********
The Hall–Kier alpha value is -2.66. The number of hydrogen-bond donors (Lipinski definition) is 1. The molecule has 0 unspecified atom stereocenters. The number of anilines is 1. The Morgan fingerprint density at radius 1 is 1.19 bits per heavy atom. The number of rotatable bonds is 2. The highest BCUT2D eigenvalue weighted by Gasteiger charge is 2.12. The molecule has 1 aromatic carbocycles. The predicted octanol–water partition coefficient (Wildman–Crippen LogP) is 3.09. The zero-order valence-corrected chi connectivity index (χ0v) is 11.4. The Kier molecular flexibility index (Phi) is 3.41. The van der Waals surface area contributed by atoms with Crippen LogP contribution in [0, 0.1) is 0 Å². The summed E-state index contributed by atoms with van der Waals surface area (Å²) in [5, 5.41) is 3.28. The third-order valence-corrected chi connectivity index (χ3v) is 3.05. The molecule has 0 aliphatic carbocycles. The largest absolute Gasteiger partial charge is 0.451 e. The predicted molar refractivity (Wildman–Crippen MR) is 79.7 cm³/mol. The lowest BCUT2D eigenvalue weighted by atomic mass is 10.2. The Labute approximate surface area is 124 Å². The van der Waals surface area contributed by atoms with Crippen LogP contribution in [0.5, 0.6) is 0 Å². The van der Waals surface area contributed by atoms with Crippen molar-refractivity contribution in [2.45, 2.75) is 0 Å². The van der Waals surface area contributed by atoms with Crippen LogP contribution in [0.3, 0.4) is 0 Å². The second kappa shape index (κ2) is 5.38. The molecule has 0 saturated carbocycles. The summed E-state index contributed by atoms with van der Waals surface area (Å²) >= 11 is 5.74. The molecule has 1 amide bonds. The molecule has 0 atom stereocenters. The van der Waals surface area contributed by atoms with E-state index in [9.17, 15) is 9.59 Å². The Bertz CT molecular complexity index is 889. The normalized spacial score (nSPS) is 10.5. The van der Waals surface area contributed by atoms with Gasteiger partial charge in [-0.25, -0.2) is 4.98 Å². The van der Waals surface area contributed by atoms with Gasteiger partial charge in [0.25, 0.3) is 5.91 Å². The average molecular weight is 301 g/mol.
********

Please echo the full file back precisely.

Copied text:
The Hall–Kier alpha value is -2.66. The number of hydrogen-bond donors (Lipinski definition) is 1. The molecule has 0 unspecified atom stereocenters. The number of anilines is 1. The Morgan fingerprint density at radius 1 is 1.19 bits per heavy atom. The number of rotatable bonds is 2. The highest BCUT2D eigenvalue weighted by Gasteiger charge is 2.12. The molecule has 1 aromatic carbocycles. The predicted octanol–water partition coefficient (Wildman–Crippen LogP) is 3.09. The zero-order valence-corrected chi connectivity index (χ0v) is 11.4. The Kier molecular flexibility index (Phi) is 3.41. The van der Waals surface area contributed by atoms with Crippen LogP contribution in [0, 0.1) is 0 Å². The summed E-state index contributed by atoms with van der Waals surface area (Å²) in [5, 5.41) is 3.28. The third-order valence-corrected chi connectivity index (χ3v) is 3.05. The molecule has 0 aliphatic carbocycles. The largest absolute Gasteiger partial charge is 0.451 e. The predicted molar refractivity (Wildman–Crippen MR) is 79.7 cm³/mol. The lowest BCUT2D eigenvalue weighted by atomic mass is 10.2. The Labute approximate surface area is 124 Å². The van der Waals surface area contributed by atoms with Crippen LogP contribution in [0.5, 0.6) is 0 Å². The van der Waals surface area contributed by atoms with Crippen molar-refractivity contribution in [2.45, 2.75) is 0 Å². The van der Waals surface area contributed by atoms with Crippen LogP contribution in [0.3, 0.4) is 0 Å². The second kappa shape index (κ2) is 5.38. The molecule has 0 saturated carbocycles. The summed E-state index contributed by atoms with van der Waals surface area (Å²) >= 11 is 5.74. The molecule has 1 amide bonds. The molecule has 0 atom stereocenters. The van der Waals surface area contributed by atoms with E-state index in [9.17, 15) is 9.59 Å². The Bertz CT molecular complexity index is 889. The normalized spacial score (nSPS) is 10.5. The van der Waals surface area contributed by atoms with Gasteiger partial charge in [-0.25, -0.2) is 4.98 Å². The van der Waals surface area contributed by atoms with Gasteiger partial charge in [0.25, 0.3) is 5.91 Å². The average molecular weight is 301 g/mol.